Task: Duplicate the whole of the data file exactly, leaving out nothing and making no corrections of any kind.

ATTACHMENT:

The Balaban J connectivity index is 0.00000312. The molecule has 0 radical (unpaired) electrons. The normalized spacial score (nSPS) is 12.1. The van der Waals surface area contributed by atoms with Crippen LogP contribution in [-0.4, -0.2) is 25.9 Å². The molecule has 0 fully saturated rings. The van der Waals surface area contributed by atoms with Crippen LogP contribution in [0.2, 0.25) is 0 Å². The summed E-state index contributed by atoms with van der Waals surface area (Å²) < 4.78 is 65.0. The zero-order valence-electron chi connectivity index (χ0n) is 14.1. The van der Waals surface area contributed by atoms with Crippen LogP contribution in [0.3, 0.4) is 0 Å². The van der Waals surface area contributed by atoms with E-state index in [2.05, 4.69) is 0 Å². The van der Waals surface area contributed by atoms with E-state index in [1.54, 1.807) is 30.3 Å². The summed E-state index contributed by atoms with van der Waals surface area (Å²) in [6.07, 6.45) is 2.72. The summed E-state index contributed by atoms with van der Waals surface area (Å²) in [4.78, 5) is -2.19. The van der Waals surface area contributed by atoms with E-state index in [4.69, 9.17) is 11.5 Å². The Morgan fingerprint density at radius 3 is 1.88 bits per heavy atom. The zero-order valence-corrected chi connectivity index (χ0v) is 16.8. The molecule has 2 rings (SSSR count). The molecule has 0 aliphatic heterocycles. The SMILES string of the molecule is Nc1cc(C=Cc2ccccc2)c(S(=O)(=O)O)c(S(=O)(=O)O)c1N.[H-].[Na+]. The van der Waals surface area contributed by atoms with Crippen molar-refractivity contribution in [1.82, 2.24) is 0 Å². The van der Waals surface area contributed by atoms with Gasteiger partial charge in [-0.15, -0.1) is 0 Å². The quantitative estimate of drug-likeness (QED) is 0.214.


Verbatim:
The Balaban J connectivity index is 0.00000312. The molecule has 0 radical (unpaired) electrons. The normalized spacial score (nSPS) is 12.1. The van der Waals surface area contributed by atoms with Crippen LogP contribution in [-0.4, -0.2) is 25.9 Å². The molecule has 0 fully saturated rings. The van der Waals surface area contributed by atoms with Crippen LogP contribution in [0.2, 0.25) is 0 Å². The summed E-state index contributed by atoms with van der Waals surface area (Å²) < 4.78 is 65.0. The zero-order valence-electron chi connectivity index (χ0n) is 14.1. The van der Waals surface area contributed by atoms with Crippen LogP contribution in [0.3, 0.4) is 0 Å². The van der Waals surface area contributed by atoms with E-state index in [2.05, 4.69) is 0 Å². The van der Waals surface area contributed by atoms with E-state index in [1.54, 1.807) is 30.3 Å². The summed E-state index contributed by atoms with van der Waals surface area (Å²) in [6.07, 6.45) is 2.72. The summed E-state index contributed by atoms with van der Waals surface area (Å²) in [4.78, 5) is -2.19. The van der Waals surface area contributed by atoms with E-state index in [4.69, 9.17) is 11.5 Å². The Morgan fingerprint density at radius 3 is 1.88 bits per heavy atom. The zero-order valence-corrected chi connectivity index (χ0v) is 16.8. The molecule has 2 rings (SSSR count). The molecule has 0 aliphatic heterocycles. The SMILES string of the molecule is Nc1cc(C=Cc2ccccc2)c(S(=O)(=O)O)c(S(=O)(=O)O)c1N.[H-].[Na+]. The van der Waals surface area contributed by atoms with Crippen molar-refractivity contribution in [1.82, 2.24) is 0 Å². The van der Waals surface area contributed by atoms with Gasteiger partial charge in [-0.15, -0.1) is 0 Å². The quantitative estimate of drug-likeness (QED) is 0.214.